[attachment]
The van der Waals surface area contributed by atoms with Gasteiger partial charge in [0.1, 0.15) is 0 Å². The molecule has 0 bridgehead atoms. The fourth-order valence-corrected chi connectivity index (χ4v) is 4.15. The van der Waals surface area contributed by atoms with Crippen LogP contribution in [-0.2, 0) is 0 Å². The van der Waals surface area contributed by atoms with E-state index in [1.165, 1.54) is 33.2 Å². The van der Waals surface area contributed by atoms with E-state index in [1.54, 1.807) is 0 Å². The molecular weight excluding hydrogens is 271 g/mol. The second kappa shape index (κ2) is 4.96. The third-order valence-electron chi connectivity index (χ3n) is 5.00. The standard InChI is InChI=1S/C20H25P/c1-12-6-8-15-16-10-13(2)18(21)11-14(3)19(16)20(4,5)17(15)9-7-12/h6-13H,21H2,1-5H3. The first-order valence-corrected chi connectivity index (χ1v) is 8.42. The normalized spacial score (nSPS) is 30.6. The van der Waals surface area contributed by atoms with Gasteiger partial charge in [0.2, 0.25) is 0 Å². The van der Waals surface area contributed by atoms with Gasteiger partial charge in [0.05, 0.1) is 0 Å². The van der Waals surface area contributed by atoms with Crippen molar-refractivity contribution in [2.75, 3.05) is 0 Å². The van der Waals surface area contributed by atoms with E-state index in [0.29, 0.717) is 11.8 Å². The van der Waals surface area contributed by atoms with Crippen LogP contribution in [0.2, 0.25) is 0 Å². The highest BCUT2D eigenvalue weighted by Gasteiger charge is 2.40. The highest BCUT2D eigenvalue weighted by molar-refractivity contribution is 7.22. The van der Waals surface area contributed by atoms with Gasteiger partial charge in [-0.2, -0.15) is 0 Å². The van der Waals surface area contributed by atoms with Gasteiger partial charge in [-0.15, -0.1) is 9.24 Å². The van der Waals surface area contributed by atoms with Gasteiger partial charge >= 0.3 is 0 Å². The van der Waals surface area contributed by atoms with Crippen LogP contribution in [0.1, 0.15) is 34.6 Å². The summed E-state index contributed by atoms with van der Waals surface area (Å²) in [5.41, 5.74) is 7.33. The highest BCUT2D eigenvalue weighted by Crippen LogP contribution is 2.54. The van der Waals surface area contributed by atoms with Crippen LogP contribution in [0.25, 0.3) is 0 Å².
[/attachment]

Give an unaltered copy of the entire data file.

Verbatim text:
The van der Waals surface area contributed by atoms with Gasteiger partial charge in [0.1, 0.15) is 0 Å². The molecule has 0 bridgehead atoms. The fourth-order valence-corrected chi connectivity index (χ4v) is 4.15. The van der Waals surface area contributed by atoms with Crippen LogP contribution in [-0.2, 0) is 0 Å². The van der Waals surface area contributed by atoms with E-state index in [1.165, 1.54) is 33.2 Å². The van der Waals surface area contributed by atoms with E-state index in [1.54, 1.807) is 0 Å². The molecular weight excluding hydrogens is 271 g/mol. The second kappa shape index (κ2) is 4.96. The third-order valence-electron chi connectivity index (χ3n) is 5.00. The standard InChI is InChI=1S/C20H25P/c1-12-6-8-15-16-10-13(2)18(21)11-14(3)19(16)20(4,5)17(15)9-7-12/h6-13H,21H2,1-5H3. The first-order valence-corrected chi connectivity index (χ1v) is 8.42. The normalized spacial score (nSPS) is 30.6. The van der Waals surface area contributed by atoms with Gasteiger partial charge in [0.2, 0.25) is 0 Å². The van der Waals surface area contributed by atoms with Gasteiger partial charge in [0.05, 0.1) is 0 Å². The van der Waals surface area contributed by atoms with Crippen molar-refractivity contribution in [2.75, 3.05) is 0 Å². The van der Waals surface area contributed by atoms with E-state index in [0.29, 0.717) is 11.8 Å². The van der Waals surface area contributed by atoms with Crippen LogP contribution in [0.2, 0.25) is 0 Å². The highest BCUT2D eigenvalue weighted by Gasteiger charge is 2.40. The highest BCUT2D eigenvalue weighted by molar-refractivity contribution is 7.22. The van der Waals surface area contributed by atoms with Gasteiger partial charge in [-0.2, -0.15) is 0 Å². The van der Waals surface area contributed by atoms with Gasteiger partial charge in [-0.15, -0.1) is 9.24 Å². The van der Waals surface area contributed by atoms with Gasteiger partial charge >= 0.3 is 0 Å². The van der Waals surface area contributed by atoms with Crippen LogP contribution in [0.1, 0.15) is 34.6 Å². The summed E-state index contributed by atoms with van der Waals surface area (Å²) in [5.41, 5.74) is 7.33. The highest BCUT2D eigenvalue weighted by Crippen LogP contribution is 2.54. The van der Waals surface area contributed by atoms with Crippen LogP contribution in [0.25, 0.3) is 0 Å².